How to Fix a Humidifier

Like all appliances, sometimes humidifiers do not function properly and require simple troubleshooting and repairs.Typical problems are that they don’t work at all or that they work but fail to humidify a room properly.

Always check your manufacturer’s instructions first, and understand that some repairs you perform yourself may void your warranty.

repair humidifier multimeter

Multimeter       Photo: Innova

Tabletop and console humidifiers are controlled by a humidistat that turns the unit off and on when the humidity levels stray from a set range. If you don’t believe your humidifier is maintaining the proper humidity for your room or house, check its humidistat.[GARD align=”right”]

Though a humidistat allows for more or less “automatic” operation, you will need to dial it up and down as the temperature changes in order to maintain fairly constant indoor relative humidity levels.

Keep in mind that higher humidity levels in cold air will make the air feel colder. If you have a humidifier and your house feels cold in the winter, even when your heating system is working correctly, then your humidistat may be set improperly or may be working incorrectly.

You can test a humidistat with a volt-ohm meter.

To establish whether power is reaching the humidistat when you know there are no problems with the plug or switches, unplug the humidifier, remove the control panel, and lift the lid. Test the humidistat with a multimeter or volt-ohm meter set to the RX1 scale (or to K-Ω or Ω resistance on a digital meter). Clip the meter to the humidistat terminals. The meter should jump if you turn the humidistat from high to low. If it doesn’t, you’ll need to replace the humidistat or return the humidifier to the manufacturer.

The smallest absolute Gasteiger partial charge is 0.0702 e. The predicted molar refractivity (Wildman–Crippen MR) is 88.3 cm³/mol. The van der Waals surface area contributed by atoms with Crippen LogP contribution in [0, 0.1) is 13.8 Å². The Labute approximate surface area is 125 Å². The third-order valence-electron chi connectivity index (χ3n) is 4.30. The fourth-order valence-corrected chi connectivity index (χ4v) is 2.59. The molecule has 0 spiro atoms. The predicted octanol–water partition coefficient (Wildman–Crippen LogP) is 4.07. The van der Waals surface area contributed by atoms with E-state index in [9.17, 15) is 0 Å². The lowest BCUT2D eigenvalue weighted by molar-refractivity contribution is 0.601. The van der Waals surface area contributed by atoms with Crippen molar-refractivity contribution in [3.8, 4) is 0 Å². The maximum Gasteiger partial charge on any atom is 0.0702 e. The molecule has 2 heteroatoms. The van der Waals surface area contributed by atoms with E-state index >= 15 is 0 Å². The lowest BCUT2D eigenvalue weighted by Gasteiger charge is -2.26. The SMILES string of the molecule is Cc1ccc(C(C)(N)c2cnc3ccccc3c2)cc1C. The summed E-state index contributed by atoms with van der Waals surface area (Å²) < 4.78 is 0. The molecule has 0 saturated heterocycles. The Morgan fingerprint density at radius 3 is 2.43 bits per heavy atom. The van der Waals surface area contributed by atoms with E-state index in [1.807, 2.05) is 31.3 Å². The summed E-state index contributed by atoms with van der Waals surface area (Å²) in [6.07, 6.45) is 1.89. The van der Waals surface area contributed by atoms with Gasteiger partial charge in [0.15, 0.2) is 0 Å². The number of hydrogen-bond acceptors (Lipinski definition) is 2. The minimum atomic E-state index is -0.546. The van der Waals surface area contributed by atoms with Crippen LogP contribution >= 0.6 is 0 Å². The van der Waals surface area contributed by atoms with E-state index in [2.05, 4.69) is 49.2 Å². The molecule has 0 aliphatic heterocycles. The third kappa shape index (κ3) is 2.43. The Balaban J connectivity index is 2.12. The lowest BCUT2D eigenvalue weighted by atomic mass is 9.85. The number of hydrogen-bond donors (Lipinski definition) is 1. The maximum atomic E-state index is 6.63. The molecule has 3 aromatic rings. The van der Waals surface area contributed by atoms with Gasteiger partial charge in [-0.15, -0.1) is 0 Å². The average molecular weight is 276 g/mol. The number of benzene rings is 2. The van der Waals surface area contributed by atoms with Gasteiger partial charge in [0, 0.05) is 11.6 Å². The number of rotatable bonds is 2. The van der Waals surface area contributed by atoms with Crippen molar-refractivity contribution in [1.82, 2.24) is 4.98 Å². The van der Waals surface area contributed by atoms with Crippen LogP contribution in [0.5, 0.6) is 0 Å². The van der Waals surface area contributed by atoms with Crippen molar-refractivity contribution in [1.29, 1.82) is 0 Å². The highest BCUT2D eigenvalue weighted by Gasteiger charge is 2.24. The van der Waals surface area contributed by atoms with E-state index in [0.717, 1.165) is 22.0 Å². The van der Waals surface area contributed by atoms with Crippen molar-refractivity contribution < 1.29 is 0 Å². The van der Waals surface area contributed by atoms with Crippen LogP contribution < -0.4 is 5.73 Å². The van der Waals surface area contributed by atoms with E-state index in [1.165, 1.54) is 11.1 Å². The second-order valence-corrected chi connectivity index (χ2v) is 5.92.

Humidifier Does Not Work

When a humidifier doesn’t run, it generally means it isn’t receiving electrical power or the controls have automatically shut it off. Do the following to source the problem:

1Be sure the humidifier is plugged into an outlet that works and that the unit is turned on. Check the electrical receptacle for power using a working lamp, appliance, or voltage tester. If the receptacle seems to be dead, check the circuit breaker or fuse that serves the humidifier’s circuit.

2Check the setting on the humidistat. If it’s set lower than the room’s relative humidity, the humidifier won’t go on; in fact, it may take several hours for the humidistat to respond to the room’s changing humidity.

3Be sure the humidifier’s reservoir is full of water.

 

4Unplug the humidifier unit. Check the power cord and, if need be, repair or replace it.

 

5Remove the humidifier’s cover panel. Remove the humidistat and check it as described above. Replace it if necessary.

6If the humidifier still doesn’t work, call an appliance repair person, take the unit into an appliance repair shop, or replace the unit.

Humidifier Works But Not Well

If your humidifier doesn’t do a good job or runs constantly, it may be undersized for the space or humidified air may be escaping from the room. Perform these diagnostics:

1Check the unit’s specifications to be sure it can handle the room size.

 

2Be sure your home’s doors and windows are closed; also check the fireplace damper.[GARD align=”right”]

3Be sure the reservoir has plenty of water.

 

4Be sure walls or curtains are not blocking the unit.

 

5Disconnect the power cord and clean the unit according to the owner’s manual.

 

6Lubricate the fan motor bearings with a couple of drops of light oil if the motor has oil holes (some units are oil-less).

7If the humidifier still operates poorly, call an appliance repair person or take the unit into an appliance repair shop.

Humidifier Makes Noise, Leaks or Smells Bad

repair-fix/humidifier-noise-leaks-smells.html
Though humidifiers can work reliably for several years, they can take on certain problems with time—most of these are issues that have to do with wear and tear or maintenance. Here’s a look at how to diagnose and treat some of the more common issues.

Working Parts of a Humidifier  ©HomeTips.com

Working Parts of a Humidifier ©HomeTips.com

Humidifier Makes Noise

A noisy humidifier may be the result of a fan motor or a drive mechanism that is not lubricated or is clogged with debris. Periodically clean the water reservoir, fan, and nozzle to ensure they are working properly.